Thursday, October 22, 2009

When we need private transit

A little while ago, NPR's Planet Money team did a report for This American Life on health care finance. I've been following the health care debate and noticing some areas that could inform a good transportation financing plan. Towards the end, there's a good quote from Miami University economist Melissa Thomasson:
Melissa Thomasson says that what we have combines the worst of the market and the worst of government. Markets are usually really good at controlling costs. When they work best, products come into existence, like cell phones or stockings. They start expensive, and then they get cheaper and better. But markets don't guarantee that everyone can afford the things they need. Government can be good at that, ensuring universal access. But when you're paying for everybody, it's hard to control costs.

I'm not for "controlling costs" when it's a euphemism for giving workers a raw deal, but I am for it when it means reducing administrative bloat, sinecures and abuse of retirement benefits.

Of course, universal access is one of our goals, so any transit system will have to have a "public option" to ensure a minimum level of mobility to get to jobs, shopping, socializing and health care.

Beyond the cost issue, government-run transit systems tend to be bad at customer service and full of bureaucratic inertia. This is also true of corporations, but the worst offenders in that regard tend to be government contractors, public utilities, insurance companies and other entities that are insulated from competition by some kind of monopoly.

Privately run transit operations have the potential to radically remake our transportation system, for a fraction of the cost of publicly-run ones. We just have to provide minimum service, keep the labor issues under control, and work out the proper set of subsidies and incentives to guide the private operators in the right direction.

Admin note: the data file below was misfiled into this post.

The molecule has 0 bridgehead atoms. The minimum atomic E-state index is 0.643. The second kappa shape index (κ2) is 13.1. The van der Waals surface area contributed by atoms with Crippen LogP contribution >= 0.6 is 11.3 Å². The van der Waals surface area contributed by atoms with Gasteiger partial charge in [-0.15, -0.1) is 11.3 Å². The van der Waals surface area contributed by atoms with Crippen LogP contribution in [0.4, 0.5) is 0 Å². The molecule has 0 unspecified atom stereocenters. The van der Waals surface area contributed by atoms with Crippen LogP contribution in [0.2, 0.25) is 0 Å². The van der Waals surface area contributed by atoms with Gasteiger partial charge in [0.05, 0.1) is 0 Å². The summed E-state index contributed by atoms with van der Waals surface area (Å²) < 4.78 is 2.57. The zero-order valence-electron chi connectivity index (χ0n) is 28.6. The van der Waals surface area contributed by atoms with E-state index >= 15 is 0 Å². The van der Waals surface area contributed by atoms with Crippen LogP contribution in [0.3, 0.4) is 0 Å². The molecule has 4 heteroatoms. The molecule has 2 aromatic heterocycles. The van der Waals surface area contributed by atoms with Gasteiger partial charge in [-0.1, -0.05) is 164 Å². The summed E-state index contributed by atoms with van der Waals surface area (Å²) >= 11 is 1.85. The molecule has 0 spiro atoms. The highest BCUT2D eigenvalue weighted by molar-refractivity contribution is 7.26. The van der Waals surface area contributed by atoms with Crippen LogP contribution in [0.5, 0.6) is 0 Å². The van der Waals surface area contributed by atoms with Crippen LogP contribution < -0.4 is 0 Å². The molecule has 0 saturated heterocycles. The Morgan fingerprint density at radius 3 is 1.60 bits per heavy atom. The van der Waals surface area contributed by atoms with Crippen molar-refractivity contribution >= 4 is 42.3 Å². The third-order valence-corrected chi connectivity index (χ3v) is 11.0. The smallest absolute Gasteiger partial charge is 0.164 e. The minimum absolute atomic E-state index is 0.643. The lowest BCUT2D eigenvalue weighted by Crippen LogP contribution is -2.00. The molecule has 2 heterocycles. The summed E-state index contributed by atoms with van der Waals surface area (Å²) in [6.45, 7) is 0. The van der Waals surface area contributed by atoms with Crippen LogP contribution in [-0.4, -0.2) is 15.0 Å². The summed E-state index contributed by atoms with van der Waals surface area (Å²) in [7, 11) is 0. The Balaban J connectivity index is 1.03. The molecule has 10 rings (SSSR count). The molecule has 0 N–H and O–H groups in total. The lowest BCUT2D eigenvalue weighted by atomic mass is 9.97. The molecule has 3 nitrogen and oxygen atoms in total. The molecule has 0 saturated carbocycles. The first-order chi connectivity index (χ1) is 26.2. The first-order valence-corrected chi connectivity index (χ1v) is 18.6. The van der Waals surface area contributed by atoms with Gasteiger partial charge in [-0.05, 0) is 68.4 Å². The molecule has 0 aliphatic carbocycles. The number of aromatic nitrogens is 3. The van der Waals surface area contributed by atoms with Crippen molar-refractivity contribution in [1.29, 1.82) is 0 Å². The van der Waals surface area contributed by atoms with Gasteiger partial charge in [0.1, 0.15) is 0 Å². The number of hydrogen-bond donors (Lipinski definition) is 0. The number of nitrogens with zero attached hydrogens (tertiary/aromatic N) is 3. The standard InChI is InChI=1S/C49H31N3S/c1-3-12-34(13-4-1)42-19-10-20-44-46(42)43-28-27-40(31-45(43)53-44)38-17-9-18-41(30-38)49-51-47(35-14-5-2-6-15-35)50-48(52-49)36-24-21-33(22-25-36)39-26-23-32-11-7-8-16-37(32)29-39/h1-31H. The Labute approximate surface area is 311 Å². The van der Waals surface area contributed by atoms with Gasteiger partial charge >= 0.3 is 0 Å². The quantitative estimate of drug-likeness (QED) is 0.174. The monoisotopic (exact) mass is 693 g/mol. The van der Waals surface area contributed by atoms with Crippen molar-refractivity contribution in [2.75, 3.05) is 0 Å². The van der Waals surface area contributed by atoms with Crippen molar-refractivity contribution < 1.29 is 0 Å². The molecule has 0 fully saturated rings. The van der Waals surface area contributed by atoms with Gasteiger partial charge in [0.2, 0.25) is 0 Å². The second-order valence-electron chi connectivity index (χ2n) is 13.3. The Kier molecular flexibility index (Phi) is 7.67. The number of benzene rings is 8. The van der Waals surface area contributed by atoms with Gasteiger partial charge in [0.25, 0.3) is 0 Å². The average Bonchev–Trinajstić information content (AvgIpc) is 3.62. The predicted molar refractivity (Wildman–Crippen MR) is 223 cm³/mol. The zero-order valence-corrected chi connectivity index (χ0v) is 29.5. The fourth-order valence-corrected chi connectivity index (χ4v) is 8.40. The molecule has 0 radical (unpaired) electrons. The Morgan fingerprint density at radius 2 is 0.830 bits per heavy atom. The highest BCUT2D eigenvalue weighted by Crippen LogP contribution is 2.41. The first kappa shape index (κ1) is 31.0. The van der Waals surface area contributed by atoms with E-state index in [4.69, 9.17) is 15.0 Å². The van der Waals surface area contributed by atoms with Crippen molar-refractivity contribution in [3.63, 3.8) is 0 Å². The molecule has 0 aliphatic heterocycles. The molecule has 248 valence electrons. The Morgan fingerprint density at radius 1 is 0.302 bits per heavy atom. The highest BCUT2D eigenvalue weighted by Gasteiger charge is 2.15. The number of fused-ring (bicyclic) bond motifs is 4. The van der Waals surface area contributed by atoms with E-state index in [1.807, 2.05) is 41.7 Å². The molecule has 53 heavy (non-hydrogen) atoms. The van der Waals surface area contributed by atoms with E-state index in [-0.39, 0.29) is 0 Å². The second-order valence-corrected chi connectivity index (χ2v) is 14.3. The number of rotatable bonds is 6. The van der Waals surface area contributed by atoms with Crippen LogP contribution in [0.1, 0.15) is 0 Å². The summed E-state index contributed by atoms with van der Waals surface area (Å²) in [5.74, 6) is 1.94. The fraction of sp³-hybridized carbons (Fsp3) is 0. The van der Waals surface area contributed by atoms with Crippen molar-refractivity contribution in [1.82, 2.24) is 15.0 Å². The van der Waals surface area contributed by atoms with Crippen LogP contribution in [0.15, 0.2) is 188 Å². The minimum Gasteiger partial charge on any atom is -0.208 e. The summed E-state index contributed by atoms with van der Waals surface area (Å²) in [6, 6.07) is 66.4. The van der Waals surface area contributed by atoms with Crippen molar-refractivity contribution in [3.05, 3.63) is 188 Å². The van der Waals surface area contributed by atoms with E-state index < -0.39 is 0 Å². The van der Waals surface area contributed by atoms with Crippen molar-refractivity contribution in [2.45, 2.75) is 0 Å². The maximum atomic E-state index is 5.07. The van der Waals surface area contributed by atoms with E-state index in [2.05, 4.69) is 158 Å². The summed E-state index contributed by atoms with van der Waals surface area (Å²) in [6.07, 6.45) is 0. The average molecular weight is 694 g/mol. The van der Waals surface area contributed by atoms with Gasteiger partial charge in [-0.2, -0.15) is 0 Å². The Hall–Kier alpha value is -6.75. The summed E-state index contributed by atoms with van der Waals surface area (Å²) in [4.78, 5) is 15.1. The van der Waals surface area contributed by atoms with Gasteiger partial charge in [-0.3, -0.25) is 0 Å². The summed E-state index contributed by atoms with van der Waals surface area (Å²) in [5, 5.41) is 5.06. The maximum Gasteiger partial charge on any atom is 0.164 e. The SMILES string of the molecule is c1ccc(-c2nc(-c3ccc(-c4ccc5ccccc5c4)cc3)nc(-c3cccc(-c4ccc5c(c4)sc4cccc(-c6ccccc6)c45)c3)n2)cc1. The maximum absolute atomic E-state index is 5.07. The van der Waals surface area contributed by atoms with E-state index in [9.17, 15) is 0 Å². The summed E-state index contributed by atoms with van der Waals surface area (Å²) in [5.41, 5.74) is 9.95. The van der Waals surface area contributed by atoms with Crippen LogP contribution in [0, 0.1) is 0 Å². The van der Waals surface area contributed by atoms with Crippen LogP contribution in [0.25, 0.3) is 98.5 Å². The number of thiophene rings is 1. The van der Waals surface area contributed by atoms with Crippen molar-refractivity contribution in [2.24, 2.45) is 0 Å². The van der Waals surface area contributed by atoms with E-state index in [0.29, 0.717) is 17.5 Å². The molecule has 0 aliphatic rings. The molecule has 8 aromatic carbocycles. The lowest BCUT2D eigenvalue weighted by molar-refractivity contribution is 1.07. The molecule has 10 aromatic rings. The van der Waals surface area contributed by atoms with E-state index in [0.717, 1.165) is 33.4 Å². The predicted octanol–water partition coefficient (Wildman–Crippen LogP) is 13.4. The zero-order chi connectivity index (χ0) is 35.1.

Unknown said...

Why does it seem possible to make money on intercity transit (e.g. Boltbus, Megabus) but not local transit? When you look at the prices a company like Boltbus charges--less than $10 per 100 miles--it seems they should be able to make money with shorter trips as well.

Cap'n Transit said...

Good question, David! You might want to read my posts on profits, particularly concerning the local buses that use the Lincoln Tunnel.

The answer seems to be that all other things being equal, buses have a time disadvantage over cars because they have to stop for other passengers. If you have a bottleneck that slows down the cars, and an exclusive bus lane that allows the buses to move freely, that advantage will provide enough ridership to generate a profit for the buses.

Helen Bushnell said...

Don't you mean that private transit systems "tend to be bad at customer service and full of bureaucratic inertia" ?

Cap'n Transit said...


jazumah said...

Bus operators have fixed costs. So, the more miles you travel, the easier it is to spread your fixed costs over those miles. It only cost $1.25-1.50 per mile to physically move a bus. But, your fixed costs could be between $300 and $500 a day before you turn a wheel.